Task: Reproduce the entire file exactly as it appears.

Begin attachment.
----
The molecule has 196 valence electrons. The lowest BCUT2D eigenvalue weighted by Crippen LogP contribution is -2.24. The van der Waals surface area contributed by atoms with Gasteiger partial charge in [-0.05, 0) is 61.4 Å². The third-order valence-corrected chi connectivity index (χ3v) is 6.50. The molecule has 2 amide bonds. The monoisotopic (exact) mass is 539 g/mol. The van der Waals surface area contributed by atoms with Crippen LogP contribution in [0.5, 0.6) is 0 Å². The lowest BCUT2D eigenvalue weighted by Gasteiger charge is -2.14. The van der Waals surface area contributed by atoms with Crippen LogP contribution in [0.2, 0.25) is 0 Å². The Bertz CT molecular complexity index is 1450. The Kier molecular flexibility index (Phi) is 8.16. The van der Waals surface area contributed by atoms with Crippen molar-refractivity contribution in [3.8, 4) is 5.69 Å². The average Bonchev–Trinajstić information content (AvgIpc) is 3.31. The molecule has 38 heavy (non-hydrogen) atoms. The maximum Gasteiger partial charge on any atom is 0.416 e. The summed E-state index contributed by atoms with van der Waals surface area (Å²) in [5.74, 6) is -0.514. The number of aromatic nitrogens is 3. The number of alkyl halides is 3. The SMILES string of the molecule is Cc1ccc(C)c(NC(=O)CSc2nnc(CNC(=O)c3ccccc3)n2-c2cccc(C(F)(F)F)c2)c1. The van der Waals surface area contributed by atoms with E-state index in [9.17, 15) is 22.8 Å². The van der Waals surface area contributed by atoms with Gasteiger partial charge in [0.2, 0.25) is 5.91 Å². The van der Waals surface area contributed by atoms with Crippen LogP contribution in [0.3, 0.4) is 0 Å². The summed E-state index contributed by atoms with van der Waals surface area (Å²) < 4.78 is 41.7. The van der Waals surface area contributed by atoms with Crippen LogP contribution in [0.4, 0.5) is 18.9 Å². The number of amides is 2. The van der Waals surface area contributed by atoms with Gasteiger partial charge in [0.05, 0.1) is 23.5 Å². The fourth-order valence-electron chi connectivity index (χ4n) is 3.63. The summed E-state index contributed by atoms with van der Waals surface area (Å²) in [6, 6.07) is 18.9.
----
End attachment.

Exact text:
The molecule has 196 valence electrons. The lowest BCUT2D eigenvalue weighted by Crippen LogP contribution is -2.24. The van der Waals surface area contributed by atoms with Gasteiger partial charge in [-0.05, 0) is 61.4 Å². The third-order valence-corrected chi connectivity index (χ3v) is 6.50. The molecule has 2 amide bonds. The monoisotopic (exact) mass is 539 g/mol. The van der Waals surface area contributed by atoms with Crippen LogP contribution in [0.5, 0.6) is 0 Å². The lowest BCUT2D eigenvalue weighted by Gasteiger charge is -2.14. The van der Waals surface area contributed by atoms with Crippen LogP contribution in [0.2, 0.25) is 0 Å². The Bertz CT molecular complexity index is 1450. The Kier molecular flexibility index (Phi) is 8.16. The van der Waals surface area contributed by atoms with Crippen molar-refractivity contribution in [3.8, 4) is 5.69 Å². The average Bonchev–Trinajstić information content (AvgIpc) is 3.31. The molecule has 38 heavy (non-hydrogen) atoms. The maximum Gasteiger partial charge on any atom is 0.416 e. The summed E-state index contributed by atoms with van der Waals surface area (Å²) in [5.74, 6) is -0.514. The number of aromatic nitrogens is 3. The number of alkyl halides is 3. The SMILES string of the molecule is Cc1ccc(C)c(NC(=O)CSc2nnc(CNC(=O)c3ccccc3)n2-c2cccc(C(F)(F)F)c2)c1. The van der Waals surface area contributed by atoms with E-state index in [9.17, 15) is 22.8 Å². The van der Waals surface area contributed by atoms with Gasteiger partial charge in [0.2, 0.25) is 5.91 Å². The van der Waals surface area contributed by atoms with Crippen LogP contribution in [0.3, 0.4) is 0 Å². The summed E-state index contributed by atoms with van der Waals surface area (Å²) < 4.78 is 41.7. The van der Waals surface area contributed by atoms with Crippen LogP contribution in [0.4, 0.5) is 18.9 Å². The number of amides is 2. The van der Waals surface area contributed by atoms with Gasteiger partial charge in [0.05, 0.1) is 23.5 Å². The fourth-order valence-electron chi connectivity index (χ4n) is 3.63. The summed E-state index contributed by atoms with van der Waals surface area (Å²) in [6, 6.07) is 18.9.